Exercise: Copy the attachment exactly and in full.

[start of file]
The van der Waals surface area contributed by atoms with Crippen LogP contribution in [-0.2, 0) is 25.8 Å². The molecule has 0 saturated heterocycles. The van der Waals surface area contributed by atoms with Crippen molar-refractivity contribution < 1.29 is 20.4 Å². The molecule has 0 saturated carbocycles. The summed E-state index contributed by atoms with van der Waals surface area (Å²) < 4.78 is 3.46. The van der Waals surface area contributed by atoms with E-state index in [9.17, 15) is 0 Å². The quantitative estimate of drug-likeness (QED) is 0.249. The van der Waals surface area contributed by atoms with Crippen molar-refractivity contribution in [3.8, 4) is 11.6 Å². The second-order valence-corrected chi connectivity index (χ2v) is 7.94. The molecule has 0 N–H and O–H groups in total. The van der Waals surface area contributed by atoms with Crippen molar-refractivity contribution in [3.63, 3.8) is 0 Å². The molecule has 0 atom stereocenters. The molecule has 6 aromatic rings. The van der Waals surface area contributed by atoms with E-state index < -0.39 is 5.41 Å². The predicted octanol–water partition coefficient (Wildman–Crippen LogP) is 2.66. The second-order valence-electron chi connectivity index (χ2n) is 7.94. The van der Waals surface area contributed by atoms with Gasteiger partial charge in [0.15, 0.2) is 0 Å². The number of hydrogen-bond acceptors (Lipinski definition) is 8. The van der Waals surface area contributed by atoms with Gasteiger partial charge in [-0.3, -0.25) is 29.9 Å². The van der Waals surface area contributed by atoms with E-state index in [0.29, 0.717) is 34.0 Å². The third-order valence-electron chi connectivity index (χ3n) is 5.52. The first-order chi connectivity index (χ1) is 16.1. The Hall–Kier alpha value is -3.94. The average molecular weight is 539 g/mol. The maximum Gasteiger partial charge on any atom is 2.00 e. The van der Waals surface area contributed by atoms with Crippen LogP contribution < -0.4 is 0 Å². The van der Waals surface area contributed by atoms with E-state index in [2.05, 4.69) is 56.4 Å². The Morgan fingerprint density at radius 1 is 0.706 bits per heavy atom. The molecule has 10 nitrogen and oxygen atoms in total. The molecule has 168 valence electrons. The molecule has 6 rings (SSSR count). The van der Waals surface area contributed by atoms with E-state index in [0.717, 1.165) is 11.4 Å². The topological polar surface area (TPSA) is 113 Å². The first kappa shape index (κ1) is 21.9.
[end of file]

The van der Waals surface area contributed by atoms with Crippen LogP contribution in [-0.2, 0) is 25.8 Å². The molecule has 0 saturated heterocycles. The van der Waals surface area contributed by atoms with Crippen molar-refractivity contribution < 1.29 is 20.4 Å². The molecule has 0 saturated carbocycles. The summed E-state index contributed by atoms with van der Waals surface area (Å²) < 4.78 is 3.46. The van der Waals surface area contributed by atoms with E-state index in [9.17, 15) is 0 Å². The quantitative estimate of drug-likeness (QED) is 0.249. The van der Waals surface area contributed by atoms with Crippen molar-refractivity contribution in [3.8, 4) is 11.6 Å². The second-order valence-corrected chi connectivity index (χ2v) is 7.94. The molecule has 0 N–H and O–H groups in total. The van der Waals surface area contributed by atoms with Crippen molar-refractivity contribution in [3.63, 3.8) is 0 Å². The molecule has 0 atom stereocenters. The molecule has 6 aromatic rings. The van der Waals surface area contributed by atoms with E-state index < -0.39 is 5.41 Å². The predicted octanol–water partition coefficient (Wildman–Crippen LogP) is 2.66. The second-order valence-electron chi connectivity index (χ2n) is 7.94. The van der Waals surface area contributed by atoms with Gasteiger partial charge in [0.15, 0.2) is 0 Å². The number of hydrogen-bond acceptors (Lipinski definition) is 8. The van der Waals surface area contributed by atoms with Gasteiger partial charge in [-0.3, -0.25) is 29.9 Å². The van der Waals surface area contributed by atoms with E-state index in [0.29, 0.717) is 34.0 Å². The third-order valence-electron chi connectivity index (χ3n) is 5.52. The first-order chi connectivity index (χ1) is 16.1. The Hall–Kier alpha value is -3.94. The average molecular weight is 539 g/mol. The maximum Gasteiger partial charge on any atom is 2.00 e. The van der Waals surface area contributed by atoms with Crippen LogP contribution < -0.4 is 0 Å². The van der Waals surface area contributed by atoms with E-state index in [2.05, 4.69) is 56.4 Å². The Morgan fingerprint density at radius 1 is 0.706 bits per heavy atom. The molecule has 10 nitrogen and oxygen atoms in total. The molecule has 168 valence electrons. The molecule has 6 rings (SSSR count). The van der Waals surface area contributed by atoms with E-state index in [0.717, 1.165) is 11.4 Å². The topological polar surface area (TPSA) is 113 Å². The first kappa shape index (κ1) is 21.9.